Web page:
What would you do if you won the big one?
It's the American dinner-party question that won't die. Maybe because its answer usually involves an element of delicious bravado. "I'd walk right into my boss's office and . . ."
accountants on call, a Saddle Brook, N.J., firm specializing in placing temporary accounting and bookkeeping personnel around the country, wondered if people really would quit their jobs. So they commissioned the Gallup Organization to conduct a survey as part of aoc's "Profiles of the American Worker" series. The poll had a single question with a multiple-choice answer:
"If you suddenly became financially independent by winning the lottery or receiving an inheritance, would you continue to work full time at the same job, work full time at a different line of work, work part time, start your own business, or never work again?"
Shortly after the poll was conducted, Leslie C. Robins, 30, a Wisconsin junior high school teacher, won the $111 million multi-state Powerball lottery in July. Afterward, he insisted he'd be back at work in the classroom come fall, just like before.
Yeah, right, say several Maryland Lotto winners.
"Our experience has been that most of the people do continue to work but only for a short time," says Elyn Garrett-Jones, spokeswoman for the Maryland Lottery Agency, "While they don't change, others around them do. Their co-workers start wondering why he or she is still working when they don't need the money, that someone who needs it should have the job."
Michael Rogers of Sparrows Point, 39, a $3 million Lotto winner in April, says: "After a while, some guys started looking at you funny. If you worked a Saturday or overtime, they'd say, 'Why do you want to do that? You don't need the money.' I think they don't really mean to hurt. But it bothered me. I'm a working man. I'll quit work when I want to quit work."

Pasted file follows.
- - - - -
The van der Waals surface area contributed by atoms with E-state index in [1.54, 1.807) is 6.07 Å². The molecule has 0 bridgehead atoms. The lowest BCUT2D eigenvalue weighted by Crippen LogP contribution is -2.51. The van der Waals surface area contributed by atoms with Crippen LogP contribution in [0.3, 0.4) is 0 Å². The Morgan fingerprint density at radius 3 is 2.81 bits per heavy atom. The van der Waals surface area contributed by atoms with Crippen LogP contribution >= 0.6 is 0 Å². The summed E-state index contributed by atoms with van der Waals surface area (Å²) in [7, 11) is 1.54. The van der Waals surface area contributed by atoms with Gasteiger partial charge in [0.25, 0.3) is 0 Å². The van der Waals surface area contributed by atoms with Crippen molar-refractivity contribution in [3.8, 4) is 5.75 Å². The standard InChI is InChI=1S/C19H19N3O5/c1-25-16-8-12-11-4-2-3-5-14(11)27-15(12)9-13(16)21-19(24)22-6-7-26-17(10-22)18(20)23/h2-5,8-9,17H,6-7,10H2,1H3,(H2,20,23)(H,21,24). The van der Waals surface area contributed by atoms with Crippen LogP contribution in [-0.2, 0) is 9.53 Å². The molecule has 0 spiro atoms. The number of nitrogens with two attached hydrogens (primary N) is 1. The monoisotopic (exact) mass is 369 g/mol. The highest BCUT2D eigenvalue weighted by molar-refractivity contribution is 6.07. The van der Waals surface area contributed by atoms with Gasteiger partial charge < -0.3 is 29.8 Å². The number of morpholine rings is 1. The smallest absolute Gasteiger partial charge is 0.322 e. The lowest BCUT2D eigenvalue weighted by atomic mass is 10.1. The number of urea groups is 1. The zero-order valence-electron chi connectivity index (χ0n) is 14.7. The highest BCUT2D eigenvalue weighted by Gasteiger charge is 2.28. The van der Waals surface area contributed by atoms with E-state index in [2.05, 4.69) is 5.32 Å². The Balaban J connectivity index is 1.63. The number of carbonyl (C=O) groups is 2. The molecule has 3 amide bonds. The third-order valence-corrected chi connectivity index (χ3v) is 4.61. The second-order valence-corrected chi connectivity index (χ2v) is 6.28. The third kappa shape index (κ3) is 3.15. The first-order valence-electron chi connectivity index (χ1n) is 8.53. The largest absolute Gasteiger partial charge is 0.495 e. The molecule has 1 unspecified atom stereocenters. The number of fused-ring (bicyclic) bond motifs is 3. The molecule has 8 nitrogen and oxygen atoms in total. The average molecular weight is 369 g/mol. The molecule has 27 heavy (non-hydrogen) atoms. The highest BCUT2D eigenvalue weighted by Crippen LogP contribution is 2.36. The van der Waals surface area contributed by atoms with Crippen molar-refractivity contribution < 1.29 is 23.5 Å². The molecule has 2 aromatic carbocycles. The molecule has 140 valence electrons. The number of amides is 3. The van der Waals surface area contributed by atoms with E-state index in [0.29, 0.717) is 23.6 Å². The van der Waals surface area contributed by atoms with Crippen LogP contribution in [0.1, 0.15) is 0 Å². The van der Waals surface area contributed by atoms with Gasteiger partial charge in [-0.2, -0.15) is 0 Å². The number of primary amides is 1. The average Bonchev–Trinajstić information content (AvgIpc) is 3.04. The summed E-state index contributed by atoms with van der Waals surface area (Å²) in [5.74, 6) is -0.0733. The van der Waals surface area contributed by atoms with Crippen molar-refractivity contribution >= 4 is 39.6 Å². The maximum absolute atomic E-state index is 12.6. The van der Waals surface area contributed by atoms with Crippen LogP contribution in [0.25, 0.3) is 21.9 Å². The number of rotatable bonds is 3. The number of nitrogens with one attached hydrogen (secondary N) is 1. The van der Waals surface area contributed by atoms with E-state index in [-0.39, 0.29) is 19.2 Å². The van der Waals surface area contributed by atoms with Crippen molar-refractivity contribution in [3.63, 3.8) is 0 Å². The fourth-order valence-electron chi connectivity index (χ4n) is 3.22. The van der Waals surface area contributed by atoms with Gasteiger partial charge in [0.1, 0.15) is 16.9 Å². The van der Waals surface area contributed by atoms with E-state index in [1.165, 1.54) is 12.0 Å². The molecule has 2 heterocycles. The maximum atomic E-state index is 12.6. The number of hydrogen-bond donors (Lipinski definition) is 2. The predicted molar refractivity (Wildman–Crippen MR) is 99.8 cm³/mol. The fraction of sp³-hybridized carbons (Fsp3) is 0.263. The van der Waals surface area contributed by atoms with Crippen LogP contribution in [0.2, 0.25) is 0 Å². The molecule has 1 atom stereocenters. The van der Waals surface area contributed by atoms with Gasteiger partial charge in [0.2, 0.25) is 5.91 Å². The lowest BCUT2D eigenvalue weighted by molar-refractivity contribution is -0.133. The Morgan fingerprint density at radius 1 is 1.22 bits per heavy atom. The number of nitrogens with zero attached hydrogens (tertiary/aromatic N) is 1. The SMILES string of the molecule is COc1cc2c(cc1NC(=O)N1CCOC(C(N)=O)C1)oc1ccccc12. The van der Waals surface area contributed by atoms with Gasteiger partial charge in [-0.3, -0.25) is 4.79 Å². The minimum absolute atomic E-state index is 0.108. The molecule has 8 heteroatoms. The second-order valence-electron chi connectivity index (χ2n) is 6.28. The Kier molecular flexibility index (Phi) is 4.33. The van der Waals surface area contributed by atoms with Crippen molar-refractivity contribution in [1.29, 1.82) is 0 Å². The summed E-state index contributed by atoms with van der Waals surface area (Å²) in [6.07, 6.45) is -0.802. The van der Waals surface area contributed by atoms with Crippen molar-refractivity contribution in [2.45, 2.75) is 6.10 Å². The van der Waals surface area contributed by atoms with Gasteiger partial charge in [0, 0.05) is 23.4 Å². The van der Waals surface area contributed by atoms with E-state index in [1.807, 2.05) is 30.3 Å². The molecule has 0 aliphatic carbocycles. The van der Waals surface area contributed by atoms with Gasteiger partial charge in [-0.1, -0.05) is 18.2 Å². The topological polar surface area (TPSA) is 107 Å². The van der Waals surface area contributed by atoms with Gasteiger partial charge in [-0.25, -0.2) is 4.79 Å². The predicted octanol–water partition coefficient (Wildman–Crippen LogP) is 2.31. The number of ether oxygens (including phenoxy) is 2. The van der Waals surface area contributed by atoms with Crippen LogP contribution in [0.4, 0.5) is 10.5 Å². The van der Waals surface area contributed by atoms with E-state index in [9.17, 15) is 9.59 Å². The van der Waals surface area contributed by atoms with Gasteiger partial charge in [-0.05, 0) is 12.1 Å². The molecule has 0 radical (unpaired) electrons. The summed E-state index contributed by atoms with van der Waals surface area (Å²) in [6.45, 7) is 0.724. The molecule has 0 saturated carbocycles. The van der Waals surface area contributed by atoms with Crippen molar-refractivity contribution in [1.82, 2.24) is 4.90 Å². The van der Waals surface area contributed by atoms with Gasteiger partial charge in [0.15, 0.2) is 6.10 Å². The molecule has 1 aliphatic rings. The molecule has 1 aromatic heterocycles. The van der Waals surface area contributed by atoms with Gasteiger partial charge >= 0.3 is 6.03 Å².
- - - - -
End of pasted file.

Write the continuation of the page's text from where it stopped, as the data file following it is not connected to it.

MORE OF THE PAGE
18 percent would quit
In the just-released Gallup survey, 27 percent of the 668 adults polled said they would work full time in the same job; 28 percent said they would start their own business; 22 percent said they would work part time; 4 percent said they would go full time in another line of work; 1 percent had no answer; 18 percent said their reaction would be "To heck with work, I'm out of here" -- also known as "I quit."
The Martin family won almost $12 million in the Maryland Lotto in May 1991. Their current work situations bear out those findings.
Lester Martin, of Fairfield, Pa., had the winning ticket but shared the prize with his two adult sons, David and Carroll. The three each get annual payments of more than $196,000 before taxes for 20 years.
"I'm still working at my same job," says David Martin, 41, manager at the Beck Manufacturing Inc. plant in Greencastle, Pa. "I just feel comfortable doing it. I never considered not working.
"The money hasn't meant much change in my life at all, except that we moved from Fairfield to a new house in Waynesboro."
Mr. Martin says his father, who had said in 1991 he had no intention of retiring, still is a supervisor at Beck, a plumbing parts manufacturer, but has cut back from full-time work to part-time.
As for his older brother, who was public works director for the city of Emmitsburg when financial independence struck: "Carroll has retired," Mr. Martin says.
By geographical area, Maryland fell into the "south" region where one in four of the people polled said, "Sure, count on it. We'll still show up in the morning in our same old job." The "workaholic" region was the "east" where more than 34 percent said they would keep the same job.